In the A. digitifera genome project, we carried out expressed sequence tag analyses of genes that are expressed during embryonic and larval developmental stages and adulthood, using the Illumina GAIIx sequencer (Shinzato et al., 2011). We examined mRNA levels of the 10 putative fluorescent protein genes in order to determine whether the corresponding mRNAs are actually expressed in the coral. This analysis showed that all 10 genes are expressed during embryonic and larval developmental stages or adulthood (Table 1); the expression of only one gene, Adi-Fluorescent protein-5, was not detected in adults (Table 1). The expression level differed from gene to gene and at the two different ages. For example, the expression levels of Adi-Fluorescent protein-3 (GFP), -8 (chromoprotein), -9 (chromoprotein) and -10 (RFP) were much higher during developmental stages than adulthood (Table 1), suggesting that these genes play specific functions in the coral embryogenesis. Further studies should be carried out to explore the gene expression profiles in more detail, both temporally and spatially, in association with their functions.
A putative CFP gene and five GFP genes are clustered in the genome
The assembly of the A. digitifera genome sequence reached to contig N50 = 10.7 kbp (the longest contig was 98.2 kbp) and scaffold N50 = 191.5 kbp (six scaffolds exceeded 1 Mbp) (Shinzato et al., 2011). The assembly statistics are at least equal to those of other basal animal genome assemblies (e.g., Srivastava et al., 2010 for a sponge genome). We were therefore able to examine the localization of the fluorescent protein genes in the A. digitifera genome. We found that six genes are tandem clustered in a ∼80-kbp-long region of Scaffold-84, which expanded to 463-kbp long (Fig. 3A): Adi-Fluorescent protein-1, Adi-Fluorescent protein-4, Adi-Fluorescent protein-2, Adi-Fluorescent protein-3, Adi-Fluorescent protein-5, and Adi-Fluorescent protein-6, in that order. The former four genes are oriented in the same reading direction, while the latter two are in the opposite direction (Fig. 3A).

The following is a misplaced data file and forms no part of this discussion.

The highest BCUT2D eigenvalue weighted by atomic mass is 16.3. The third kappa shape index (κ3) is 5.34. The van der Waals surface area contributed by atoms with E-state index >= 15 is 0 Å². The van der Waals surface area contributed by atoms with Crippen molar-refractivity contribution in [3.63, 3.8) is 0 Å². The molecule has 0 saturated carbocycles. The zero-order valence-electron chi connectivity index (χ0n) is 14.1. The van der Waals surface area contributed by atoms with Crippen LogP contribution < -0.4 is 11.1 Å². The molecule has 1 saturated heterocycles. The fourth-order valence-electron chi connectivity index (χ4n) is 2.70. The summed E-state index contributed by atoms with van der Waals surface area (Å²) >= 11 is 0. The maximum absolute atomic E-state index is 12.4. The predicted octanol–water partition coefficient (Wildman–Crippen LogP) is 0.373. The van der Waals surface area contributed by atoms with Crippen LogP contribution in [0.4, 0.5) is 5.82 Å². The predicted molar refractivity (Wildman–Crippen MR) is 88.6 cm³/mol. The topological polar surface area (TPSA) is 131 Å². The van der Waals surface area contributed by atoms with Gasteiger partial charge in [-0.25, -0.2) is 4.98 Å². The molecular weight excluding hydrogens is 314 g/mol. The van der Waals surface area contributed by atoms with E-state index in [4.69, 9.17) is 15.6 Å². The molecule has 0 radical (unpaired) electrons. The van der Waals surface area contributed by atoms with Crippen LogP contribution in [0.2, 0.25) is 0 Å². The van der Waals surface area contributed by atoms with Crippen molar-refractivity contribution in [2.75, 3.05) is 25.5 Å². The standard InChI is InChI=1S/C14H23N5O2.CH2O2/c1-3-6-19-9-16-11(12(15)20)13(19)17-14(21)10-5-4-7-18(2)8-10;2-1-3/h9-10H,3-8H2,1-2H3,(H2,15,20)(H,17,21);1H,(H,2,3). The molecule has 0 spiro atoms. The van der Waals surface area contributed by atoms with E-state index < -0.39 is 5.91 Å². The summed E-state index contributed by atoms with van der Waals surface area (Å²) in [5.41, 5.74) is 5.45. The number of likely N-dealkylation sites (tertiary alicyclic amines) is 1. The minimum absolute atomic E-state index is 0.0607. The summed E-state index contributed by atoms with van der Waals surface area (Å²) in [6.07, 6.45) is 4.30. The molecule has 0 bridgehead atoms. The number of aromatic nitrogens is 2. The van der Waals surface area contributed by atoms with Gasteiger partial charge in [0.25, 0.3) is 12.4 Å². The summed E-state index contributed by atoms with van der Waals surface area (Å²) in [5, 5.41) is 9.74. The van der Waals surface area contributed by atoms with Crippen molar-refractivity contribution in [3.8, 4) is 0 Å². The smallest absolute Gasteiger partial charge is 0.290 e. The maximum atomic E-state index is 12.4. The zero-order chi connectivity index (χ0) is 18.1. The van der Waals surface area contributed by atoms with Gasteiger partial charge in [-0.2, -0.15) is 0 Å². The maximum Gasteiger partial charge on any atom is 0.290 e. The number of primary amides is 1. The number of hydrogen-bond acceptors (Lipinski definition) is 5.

As described above, it is presumed that Adi-Fluorescent protein-1 encodes a CFP and Adi-Fluorescent protein-2 to Adi-Fluorescent protein-6 encode GFPs. Of the four basic colors, CFP and GFP possess the same chromophore (Henderson and Remingston, 2005), suggesting a close evolutionary relationship between them. Since the six fluorescent protein genes are arranged in tandem in the coral genome, it is highly likely that these six genes originated from an ancestral gene by tandem duplication. Intron positions in ORFs of Adi-Fluorescent protein gene 1–6 are well conserved (Supplementary Fig. S1 (10.2108.zsj.29.260.Fig.s1.pdf)). In contrast to the case of gene conversion between green and red proteins of Montipora efflorescens (Alieva et al., 2008), no obvious gene conversion is observed in A. digitifera fluorescent proteins (Fig. 1, Supplementary Fig. S1 (10.2108.zsj.29.260.Fig.s1.pdf)).